2. Yellow ground, with opaque white peonies in full flower and bud, and insects (moths) and leaves in grisaille – SPRING – three pieces known in museums/collections in the west plus at least six in the Gugong Museum.
3. White ground, natural lotus flower and leaves, with herons – SUMMER – three pieces known in the British Museum, at least six in the Gugong Museum.
4. Turquoise ground, with opaque white chrysanthemum and hibiscus flowers, leaves and foliage in grisaille, one flying blackish bird – AUTUMN – one example known in a private collection in the west, at least 8 pieces in the Gugong Museum.
5. Purple ground, with purple, pink and yellow poppies and buds and possibly peach flowers (or single multiflora tiny rose or even a single spiraea) and grey-green foliage in polychrome enamels, and a black & white bird in flight – WINTER – three pieces known in private collections, one piece in the National Palace Museum in Taipei and at least seven pieces in the Gugong Museum.
Eight shapes or forms were originally made for each season, bowls, dishes, ‘zhadou’ (spittoons?), covered food boxes, and large fish bowls. Not all of these shapes are known to still exist.
It is apparent from the GugongMuseum archives that a large number of associated patterns were also used to decorate porcelains, mainly jardinieres but also large fish pots. In addition, narcissus or bulb trays were produced in some number and they are outlined further on within this section.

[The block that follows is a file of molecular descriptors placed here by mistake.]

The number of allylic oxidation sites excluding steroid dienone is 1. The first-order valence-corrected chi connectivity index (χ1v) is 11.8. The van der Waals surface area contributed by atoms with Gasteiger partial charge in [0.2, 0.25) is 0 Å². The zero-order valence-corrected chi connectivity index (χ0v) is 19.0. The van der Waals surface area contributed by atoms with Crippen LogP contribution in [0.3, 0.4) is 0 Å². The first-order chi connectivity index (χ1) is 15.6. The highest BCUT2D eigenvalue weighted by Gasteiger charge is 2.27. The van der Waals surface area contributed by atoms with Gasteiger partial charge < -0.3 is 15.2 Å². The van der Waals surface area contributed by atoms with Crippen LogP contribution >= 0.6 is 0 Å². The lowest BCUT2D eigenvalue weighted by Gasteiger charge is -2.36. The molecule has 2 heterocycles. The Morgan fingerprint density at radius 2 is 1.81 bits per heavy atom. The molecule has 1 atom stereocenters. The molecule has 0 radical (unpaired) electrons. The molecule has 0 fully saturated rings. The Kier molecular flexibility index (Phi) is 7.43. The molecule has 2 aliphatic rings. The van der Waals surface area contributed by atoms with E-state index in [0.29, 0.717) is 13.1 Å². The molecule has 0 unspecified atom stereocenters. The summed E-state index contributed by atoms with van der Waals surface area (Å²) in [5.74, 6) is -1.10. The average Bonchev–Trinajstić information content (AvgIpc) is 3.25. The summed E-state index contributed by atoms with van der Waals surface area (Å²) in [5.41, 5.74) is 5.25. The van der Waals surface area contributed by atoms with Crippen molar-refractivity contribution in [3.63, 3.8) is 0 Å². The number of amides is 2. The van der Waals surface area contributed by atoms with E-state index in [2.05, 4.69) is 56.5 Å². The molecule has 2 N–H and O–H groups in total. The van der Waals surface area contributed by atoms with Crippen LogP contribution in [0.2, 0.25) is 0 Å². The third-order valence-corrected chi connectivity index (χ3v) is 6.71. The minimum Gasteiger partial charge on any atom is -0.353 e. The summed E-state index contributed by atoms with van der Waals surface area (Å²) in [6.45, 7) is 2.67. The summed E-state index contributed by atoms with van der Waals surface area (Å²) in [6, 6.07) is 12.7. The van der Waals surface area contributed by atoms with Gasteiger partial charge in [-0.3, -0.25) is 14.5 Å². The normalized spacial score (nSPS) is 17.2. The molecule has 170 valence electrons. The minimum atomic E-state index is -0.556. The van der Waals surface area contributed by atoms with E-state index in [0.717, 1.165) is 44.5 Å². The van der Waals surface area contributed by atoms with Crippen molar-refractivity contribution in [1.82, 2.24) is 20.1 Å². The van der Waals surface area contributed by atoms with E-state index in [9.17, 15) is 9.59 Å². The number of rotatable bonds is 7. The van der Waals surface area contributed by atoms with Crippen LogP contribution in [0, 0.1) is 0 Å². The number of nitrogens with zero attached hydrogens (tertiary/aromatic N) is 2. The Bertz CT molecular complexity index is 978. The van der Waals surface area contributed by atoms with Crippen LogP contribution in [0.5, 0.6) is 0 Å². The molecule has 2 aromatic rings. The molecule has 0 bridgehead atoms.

Additional new patterns used mainly on jardinieres and large fish pots had the following decorations (for images see Bibliography) :-
- Turquoise ground, peach branches in blossom as well as in fruit, lingzhi fungus, narcissus bulbs in flower, key fret on large fish round pot
- Purple ground, large perched parrot in blue or green and white, peach branches in blossom as well as fruit, rectangular shape, straight sides
- Yellow ground, prunus branches in flower, pair of perched crested and long tailed birds all in grisaille, rectangular shape, straight sides
- White ground, pink, mauve and yellow peonies in full flower, occasional bud and foliage, branches with multicoloured buds, flying and perched swallows in blue-green and white, rectangular shape, straight sides
- Yellow ground, white magnolia branches in flower; very large pink blossom flower (a single rose, white centre, pink edges – Rosa Chinensis ?) on branches, buzzing bee-like insects, circular shape with everted rim, blue & white key fret